Climatologists expect the trend of sizzling summers to continue, and predict that more people will be at risk for heat-related health problems. Knowing how to be summer sate will make the summertime a fun time for you and your entire family.
How the body keeps cool
When the outside temperature rises above the normal core body temperature of 98.6°F (37°C), internal mechanisms for releasing heat kick in, including sweating, more blood pumped by the heart, and more blood flowing to the skin. Poor aerobic fitness; chronic cardiovascular, kidney, or respiratory conditions; and some medications can reduce a body’s ability to adapt to high temperatures and increase the risk of heat exhaustion and life-threatening heatstroke (in which the core body temperature reaches 105°F or 40.6°C). Other risk factors for heat illness include confinement to bed, not leaving the home every day, having a psychiatric illness, and being unable to care for oneself.
Sorting facts from myths
Many suggested precautions for preventing heat-related illness are supported by science but some are not. Here are few recommendations to help you stay safe this summer.
- Drink more fluids during periods of hot weather. Don’t wait until you feel thirsty.
- Get used to it. Acclimatization may be the best protection. Healthy people are advised to spend some time exposed to the heat in order to stimulate the body’s adaptive responses. People at high risk of heat-related illness, however, should stay in cool and air-conditioned places.
- Keep it cool. Wear loose-fitting clothing and take frequent cool showers or baths. These measures allow optimum heat release.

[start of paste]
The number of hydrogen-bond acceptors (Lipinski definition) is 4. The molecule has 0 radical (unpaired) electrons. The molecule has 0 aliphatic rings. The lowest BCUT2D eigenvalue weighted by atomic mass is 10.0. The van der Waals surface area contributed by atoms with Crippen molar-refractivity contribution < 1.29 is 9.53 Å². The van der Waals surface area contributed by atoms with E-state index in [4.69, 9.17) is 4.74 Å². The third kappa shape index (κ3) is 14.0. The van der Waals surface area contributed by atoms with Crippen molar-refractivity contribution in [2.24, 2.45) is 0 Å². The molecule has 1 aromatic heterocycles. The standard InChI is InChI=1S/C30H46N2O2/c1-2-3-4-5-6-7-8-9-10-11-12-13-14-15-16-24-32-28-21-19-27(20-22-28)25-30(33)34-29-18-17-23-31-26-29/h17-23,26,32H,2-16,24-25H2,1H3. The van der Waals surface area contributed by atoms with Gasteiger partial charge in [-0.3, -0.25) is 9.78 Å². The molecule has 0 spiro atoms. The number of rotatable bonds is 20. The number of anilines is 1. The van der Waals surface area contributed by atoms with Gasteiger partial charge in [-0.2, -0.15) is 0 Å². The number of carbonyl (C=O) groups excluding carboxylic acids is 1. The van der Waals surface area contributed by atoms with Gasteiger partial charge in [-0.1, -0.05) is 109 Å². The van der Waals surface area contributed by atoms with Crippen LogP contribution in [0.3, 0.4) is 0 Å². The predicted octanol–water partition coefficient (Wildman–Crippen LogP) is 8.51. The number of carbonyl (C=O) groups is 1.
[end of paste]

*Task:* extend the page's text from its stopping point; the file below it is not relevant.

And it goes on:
- Take it easy. Physical activity increases internal heat production, adding to the heat burden in the body. Restrict strenuous tasks to the coolest times of the day.
- Talk with your doc. People who take prescription medications should talk with their doctor about whether the medications increase their risk of heat illness and how to monitor their status when the weather turns hot.
- Don’t overdo the alcohol. Even small amounts of high-alcohol spirits can cause dehydration and impair cardiac output and judgment.
Know the signs
Heatstroke can come on very quickly once the body has lost its ability to cope with heat, so pay attention to the signs of heat-related stress:
- Heavy sweating and paleness
- Fatigue, muscle cramping, and weakness
- Dizziness and headache
- Rapid, weak heartbeat and fast, shallow breathing
These are signs that you need to cool off, so take a rest from physical activity, drink a tall glass of water, and take a cool shower. If you or someone you are with experiences severe symptoms such as intense nausea, vomiting, or fainting, seek emergency medical care.